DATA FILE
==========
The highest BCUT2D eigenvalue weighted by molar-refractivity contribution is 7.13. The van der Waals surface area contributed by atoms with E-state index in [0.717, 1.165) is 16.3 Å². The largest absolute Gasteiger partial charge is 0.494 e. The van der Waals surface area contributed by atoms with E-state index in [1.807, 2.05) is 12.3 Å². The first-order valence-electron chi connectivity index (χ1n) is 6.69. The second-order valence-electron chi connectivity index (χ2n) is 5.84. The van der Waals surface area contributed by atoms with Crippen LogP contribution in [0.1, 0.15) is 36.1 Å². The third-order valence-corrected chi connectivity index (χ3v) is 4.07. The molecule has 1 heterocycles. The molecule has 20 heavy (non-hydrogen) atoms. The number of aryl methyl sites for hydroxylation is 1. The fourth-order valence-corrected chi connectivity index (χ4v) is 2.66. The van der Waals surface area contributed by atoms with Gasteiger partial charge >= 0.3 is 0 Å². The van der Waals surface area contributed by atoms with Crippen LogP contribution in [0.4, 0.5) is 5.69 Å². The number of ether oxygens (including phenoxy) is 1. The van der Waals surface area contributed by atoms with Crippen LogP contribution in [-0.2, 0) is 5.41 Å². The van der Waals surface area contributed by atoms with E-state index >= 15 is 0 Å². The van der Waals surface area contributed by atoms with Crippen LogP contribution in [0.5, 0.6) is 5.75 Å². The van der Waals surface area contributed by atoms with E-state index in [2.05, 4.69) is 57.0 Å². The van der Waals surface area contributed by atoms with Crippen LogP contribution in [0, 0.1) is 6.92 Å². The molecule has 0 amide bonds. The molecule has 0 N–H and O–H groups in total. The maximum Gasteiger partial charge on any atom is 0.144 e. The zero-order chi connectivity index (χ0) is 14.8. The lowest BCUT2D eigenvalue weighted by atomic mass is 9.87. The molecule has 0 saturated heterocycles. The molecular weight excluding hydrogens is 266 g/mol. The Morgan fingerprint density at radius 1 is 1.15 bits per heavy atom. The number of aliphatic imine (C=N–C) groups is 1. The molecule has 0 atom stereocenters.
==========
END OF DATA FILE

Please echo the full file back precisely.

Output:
The highest BCUT2D eigenvalue weighted by molar-refractivity contribution is 7.13. The van der Waals surface area contributed by atoms with E-state index in [0.717, 1.165) is 16.3 Å². The largest absolute Gasteiger partial charge is 0.494 e. The van der Waals surface area contributed by atoms with E-state index in [1.807, 2.05) is 12.3 Å². The first-order valence-electron chi connectivity index (χ1n) is 6.69. The second-order valence-electron chi connectivity index (χ2n) is 5.84. The van der Waals surface area contributed by atoms with Crippen LogP contribution in [0.1, 0.15) is 36.1 Å². The third-order valence-corrected chi connectivity index (χ3v) is 4.07. The molecule has 1 heterocycles. The molecule has 20 heavy (non-hydrogen) atoms. The number of aryl methyl sites for hydroxylation is 1. The fourth-order valence-corrected chi connectivity index (χ4v) is 2.66. The van der Waals surface area contributed by atoms with Gasteiger partial charge >= 0.3 is 0 Å². The van der Waals surface area contributed by atoms with Crippen LogP contribution in [0.4, 0.5) is 5.69 Å². The number of ether oxygens (including phenoxy) is 1. The van der Waals surface area contributed by atoms with Crippen LogP contribution in [-0.2, 0) is 5.41 Å². The van der Waals surface area contributed by atoms with E-state index >= 15 is 0 Å². The van der Waals surface area contributed by atoms with Crippen LogP contribution in [0.5, 0.6) is 5.75 Å². The van der Waals surface area contributed by atoms with E-state index in [2.05, 4.69) is 57.0 Å². The van der Waals surface area contributed by atoms with Crippen LogP contribution in [0, 0.1) is 6.92 Å². The molecule has 0 amide bonds. The molecule has 0 N–H and O–H groups in total. The maximum Gasteiger partial charge on any atom is 0.144 e. The zero-order chi connectivity index (χ0) is 14.8. The lowest BCUT2D eigenvalue weighted by atomic mass is 9.87. The molecule has 0 saturated heterocycles. The molecular weight excluding hydrogens is 266 g/mol. The Morgan fingerprint density at radius 1 is 1.15 bits per heavy atom. The number of aliphatic imine (C=N–C) groups is 1. The molecule has 0 atom stereocenters.